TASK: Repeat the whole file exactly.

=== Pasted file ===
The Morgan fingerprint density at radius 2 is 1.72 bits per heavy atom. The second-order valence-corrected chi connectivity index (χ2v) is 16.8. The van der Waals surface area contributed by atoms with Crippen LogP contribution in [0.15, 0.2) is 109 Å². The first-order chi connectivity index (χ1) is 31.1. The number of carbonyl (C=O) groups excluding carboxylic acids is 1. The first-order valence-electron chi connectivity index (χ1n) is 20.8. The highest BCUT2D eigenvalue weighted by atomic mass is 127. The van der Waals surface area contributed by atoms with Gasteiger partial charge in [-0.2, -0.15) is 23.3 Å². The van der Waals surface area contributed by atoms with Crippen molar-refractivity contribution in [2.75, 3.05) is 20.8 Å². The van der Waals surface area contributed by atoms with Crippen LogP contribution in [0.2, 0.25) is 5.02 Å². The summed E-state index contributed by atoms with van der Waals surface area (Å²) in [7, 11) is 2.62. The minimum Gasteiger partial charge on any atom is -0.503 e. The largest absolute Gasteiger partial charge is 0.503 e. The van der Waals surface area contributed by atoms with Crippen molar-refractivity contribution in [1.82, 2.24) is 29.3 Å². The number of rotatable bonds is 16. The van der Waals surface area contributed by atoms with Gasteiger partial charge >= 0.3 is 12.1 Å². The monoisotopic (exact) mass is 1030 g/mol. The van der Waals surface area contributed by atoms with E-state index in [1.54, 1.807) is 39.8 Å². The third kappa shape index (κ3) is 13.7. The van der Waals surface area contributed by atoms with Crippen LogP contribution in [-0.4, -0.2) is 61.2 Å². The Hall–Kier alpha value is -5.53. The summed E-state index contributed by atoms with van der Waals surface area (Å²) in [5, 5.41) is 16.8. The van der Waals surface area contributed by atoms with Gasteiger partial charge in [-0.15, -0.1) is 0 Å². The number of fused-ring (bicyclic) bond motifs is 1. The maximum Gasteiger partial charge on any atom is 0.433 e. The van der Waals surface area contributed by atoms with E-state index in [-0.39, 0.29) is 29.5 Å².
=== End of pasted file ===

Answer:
The Morgan fingerprint density at radius 2 is 1.72 bits per heavy atom. The second-order valence-corrected chi connectivity index (χ2v) is 16.8. The van der Waals surface area contributed by atoms with Crippen LogP contribution in [0.15, 0.2) is 109 Å². The first-order chi connectivity index (χ1) is 31.1. The number of carbonyl (C=O) groups excluding carboxylic acids is 1. The first-order valence-electron chi connectivity index (χ1n) is 20.8. The highest BCUT2D eigenvalue weighted by atomic mass is 127. The van der Waals surface area contributed by atoms with Gasteiger partial charge in [-0.2, -0.15) is 23.3 Å². The van der Waals surface area contributed by atoms with Crippen molar-refractivity contribution in [2.75, 3.05) is 20.8 Å². The van der Waals surface area contributed by atoms with Crippen LogP contribution in [0.2, 0.25) is 5.02 Å². The summed E-state index contributed by atoms with van der Waals surface area (Å²) in [7, 11) is 2.62. The minimum Gasteiger partial charge on any atom is -0.503 e. The largest absolute Gasteiger partial charge is 0.503 e. The van der Waals surface area contributed by atoms with Crippen molar-refractivity contribution in [1.82, 2.24) is 29.3 Å². The number of rotatable bonds is 16. The van der Waals surface area contributed by atoms with Gasteiger partial charge >= 0.3 is 12.1 Å². The monoisotopic (exact) mass is 1030 g/mol. The van der Waals surface area contributed by atoms with E-state index in [1.54, 1.807) is 39.8 Å². The third kappa shape index (κ3) is 13.7. The van der Waals surface area contributed by atoms with Crippen LogP contribution in [-0.4, -0.2) is 61.2 Å². The Hall–Kier alpha value is -5.53. The summed E-state index contributed by atoms with van der Waals surface area (Å²) in [5, 5.41) is 16.8. The van der Waals surface area contributed by atoms with Gasteiger partial charge in [-0.15, -0.1) is 0 Å². The number of fused-ring (bicyclic) bond motifs is 1. The maximum Gasteiger partial charge on any atom is 0.433 e. The van der Waals surface area contributed by atoms with E-state index in [-0.39, 0.29) is 29.5 Å².